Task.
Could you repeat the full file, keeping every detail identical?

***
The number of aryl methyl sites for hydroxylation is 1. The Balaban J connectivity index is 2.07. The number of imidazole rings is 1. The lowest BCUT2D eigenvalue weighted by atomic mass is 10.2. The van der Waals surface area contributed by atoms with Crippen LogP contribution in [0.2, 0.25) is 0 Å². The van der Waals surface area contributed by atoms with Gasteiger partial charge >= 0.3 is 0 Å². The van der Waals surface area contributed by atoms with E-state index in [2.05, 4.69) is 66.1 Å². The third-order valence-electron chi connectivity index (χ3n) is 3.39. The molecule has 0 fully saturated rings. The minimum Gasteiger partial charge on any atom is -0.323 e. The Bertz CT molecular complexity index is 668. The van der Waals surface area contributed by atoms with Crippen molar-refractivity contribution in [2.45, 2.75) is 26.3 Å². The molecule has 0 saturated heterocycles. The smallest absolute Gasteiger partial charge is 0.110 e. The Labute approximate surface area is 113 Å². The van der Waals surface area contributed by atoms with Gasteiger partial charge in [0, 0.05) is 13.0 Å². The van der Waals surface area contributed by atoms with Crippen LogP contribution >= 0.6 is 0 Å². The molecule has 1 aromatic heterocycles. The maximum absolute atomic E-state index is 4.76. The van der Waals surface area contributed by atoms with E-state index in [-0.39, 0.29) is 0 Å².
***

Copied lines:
The number of aryl methyl sites for hydroxylation is 1. The Balaban J connectivity index is 2.07. The number of imidazole rings is 1. The lowest BCUT2D eigenvalue weighted by atomic mass is 10.2. The van der Waals surface area contributed by atoms with Crippen LogP contribution in [0.2, 0.25) is 0 Å². The van der Waals surface area contributed by atoms with Gasteiger partial charge >= 0.3 is 0 Å². The van der Waals surface area contributed by atoms with E-state index in [2.05, 4.69) is 66.1 Å². The third-order valence-electron chi connectivity index (χ3n) is 3.39. The molecule has 0 fully saturated rings. The minimum Gasteiger partial charge on any atom is -0.323 e. The Bertz CT molecular complexity index is 668. The van der Waals surface area contributed by atoms with Crippen molar-refractivity contribution in [2.45, 2.75) is 26.3 Å². The molecule has 0 saturated heterocycles. The smallest absolute Gasteiger partial charge is 0.110 e. The Labute approximate surface area is 113 Å². The van der Waals surface area contributed by atoms with Gasteiger partial charge in [0, 0.05) is 13.0 Å². The van der Waals surface area contributed by atoms with Crippen LogP contribution >= 0.6 is 0 Å². The molecule has 1 aromatic heterocycles. The maximum absolute atomic E-state index is 4.76. The van der Waals surface area contributed by atoms with E-state index in [-0.39, 0.29) is 0 Å².